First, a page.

Man shot by police left suicide note
The San Francisco Police Department today released a suicide letter written by a 32-year-old man who was shot and killed by police sergeants in The City’s Mission District on Sunday after he entered a restricted area at a police station armed with a replica gun.
Police said the investigation into the officer-involved shooting included a search of the deceased man’s phone, which revealed several suicide letters, including one he had written that was titled “Dear Officer(s).”
The letter is addressed to the officer or officers who were involved in his fatal shooting. He writes:
“I provoked you. I threatened your life as well as the lives of those around me. You were completely within you legal rights to do what you did.”
The letter goes on to say that he felt sad and lonely and that he wanted to end his own life, but didn’t have the courage to do so. In the letter, he encourages the officer or officers to:
“Please, take solace in knowing that the situation was out of your control. You had no other choice.”
San Francisco police said they believe the letter is related to the shooting that occurred on Sunday evening. San Francisco police Chief Greg Suhr spoke with the deceased man’s father, who agreed to allow the public release of the letter, according to police.
The San Francisco medical examiner’s office was not releasing the name of the deceased as of this afternoon. Police said the man reportedly approached San Francisco police officers on patrol at 16th and Mission streets earlier on Sunday.
The suspect asked the officers questions such as what kind of guns San Francisco police officers carry, what kind of ammunition they carry and if the department had been involved in any recent officer-involved shootings, according to police.
The suspect lingered around the area, but officers did not engage with him and he eventually left, police said. The same man entered the police station parking lot, located at Valencia and 17th streets, where he was seen loitering around 5:20 p.m., according to police.
San Francisco police Officer Albie Esparza said the parking lot is a restricted area that is not open to the public. There are numerous signs on the fence outside the police station that identify the area as restricted to police personnel.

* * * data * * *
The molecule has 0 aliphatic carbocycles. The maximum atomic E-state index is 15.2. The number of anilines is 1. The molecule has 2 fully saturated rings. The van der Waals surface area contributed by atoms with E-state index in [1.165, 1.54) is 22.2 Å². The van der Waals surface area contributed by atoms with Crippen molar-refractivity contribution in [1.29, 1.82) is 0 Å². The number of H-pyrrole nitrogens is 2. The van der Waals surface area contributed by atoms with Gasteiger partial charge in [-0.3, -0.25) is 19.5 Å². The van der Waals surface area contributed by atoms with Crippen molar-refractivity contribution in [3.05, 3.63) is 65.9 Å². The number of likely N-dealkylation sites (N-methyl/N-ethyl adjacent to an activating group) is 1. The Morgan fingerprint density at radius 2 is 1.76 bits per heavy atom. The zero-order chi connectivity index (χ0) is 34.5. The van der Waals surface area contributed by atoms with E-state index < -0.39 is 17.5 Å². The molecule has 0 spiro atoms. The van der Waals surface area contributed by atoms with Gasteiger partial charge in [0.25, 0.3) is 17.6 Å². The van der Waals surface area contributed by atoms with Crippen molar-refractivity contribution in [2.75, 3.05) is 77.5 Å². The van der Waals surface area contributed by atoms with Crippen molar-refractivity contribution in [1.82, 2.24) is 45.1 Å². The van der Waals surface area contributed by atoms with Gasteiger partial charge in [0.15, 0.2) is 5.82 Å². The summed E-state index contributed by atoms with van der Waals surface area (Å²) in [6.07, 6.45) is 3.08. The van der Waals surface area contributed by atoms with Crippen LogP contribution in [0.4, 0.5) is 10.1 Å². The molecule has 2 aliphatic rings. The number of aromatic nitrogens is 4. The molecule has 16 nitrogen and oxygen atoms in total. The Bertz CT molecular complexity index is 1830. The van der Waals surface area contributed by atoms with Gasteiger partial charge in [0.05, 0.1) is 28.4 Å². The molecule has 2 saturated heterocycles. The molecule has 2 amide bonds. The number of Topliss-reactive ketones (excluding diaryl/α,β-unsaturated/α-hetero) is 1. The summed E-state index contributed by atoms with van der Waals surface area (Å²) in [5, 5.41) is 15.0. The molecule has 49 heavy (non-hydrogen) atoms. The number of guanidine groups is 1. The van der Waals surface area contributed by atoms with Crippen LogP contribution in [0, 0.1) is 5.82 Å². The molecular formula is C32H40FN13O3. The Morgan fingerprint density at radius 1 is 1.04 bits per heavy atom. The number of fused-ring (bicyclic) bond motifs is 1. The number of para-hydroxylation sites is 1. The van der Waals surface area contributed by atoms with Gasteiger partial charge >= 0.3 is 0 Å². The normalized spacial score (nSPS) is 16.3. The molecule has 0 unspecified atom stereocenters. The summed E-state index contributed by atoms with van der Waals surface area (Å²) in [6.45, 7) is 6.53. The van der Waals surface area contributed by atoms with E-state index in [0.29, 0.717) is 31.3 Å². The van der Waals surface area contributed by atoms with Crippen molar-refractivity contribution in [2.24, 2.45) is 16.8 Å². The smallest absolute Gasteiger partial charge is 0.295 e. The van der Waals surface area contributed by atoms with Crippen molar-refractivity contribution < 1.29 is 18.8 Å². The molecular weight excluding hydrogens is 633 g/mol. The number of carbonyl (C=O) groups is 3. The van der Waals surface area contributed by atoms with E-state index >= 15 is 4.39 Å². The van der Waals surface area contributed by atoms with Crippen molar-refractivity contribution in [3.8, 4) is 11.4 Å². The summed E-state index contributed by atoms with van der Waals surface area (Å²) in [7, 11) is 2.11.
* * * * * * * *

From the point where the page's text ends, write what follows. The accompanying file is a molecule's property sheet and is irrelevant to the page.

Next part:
Three police sergeants approached the man and asked him to leave the restricted area, according to Esparza. The man acknowledged their request and began to walk away, but then stopped before reaching the parking lot entrance at Valencia Street.
The sergeants walked over to their vehicles and were preparing to leave when they noticed that the man had not left and was standing in the middle of the entrance staring at them, according to police. Again, the sergeants approached the man and asked him to leave the restricted area, police said.
According to police, the suspect began to back out of the parking lot, facing the sergeants with his hands in his shirt pockets. The sergeants instructed the man to show his hands but upon exiting the parking lot, he lifted up his shirt, revealing what officers determined to be the butt of a gun.
Police said that as the suspect drew the weapon from his waistband, the sergeants also drew their service weapons, fearing for their safety and in defense of their lives. Two of the sergeants fired their guns, striking the suspect three times, according to police.
The man was transported to San Francisco General Hospital, where he underwent surgery but later died, police said. Police discovered later that he was carrying only an airsoft pistol, which can shoot pellets, but not bullets, Esparza said.
The airsoft pistol did not have an orange safety tip indicating it was not a real gun, police said. Police said no one else was injured during the shooting.
San Francisco Police Department’s homicide unit and internal affairs division, as well as the district attorney’s office and the Office of Citizen Complaints are investigating the shooting. The sergeants involved in the shooting have been placed on paid administrative leave, as is standard protocol following officer-involved shootings, police said.
San Francisco police Chief Greg Suhr has scheduled a town hall meeting to discuss the officer-involved shooting. The town hall meeting is scheduled for 6 p.m. Tuesday at Cornerstone Church at 3459 17th St., according to San Francisco police. The town hall meeting will be held on the same block where the fatal shooting occurred.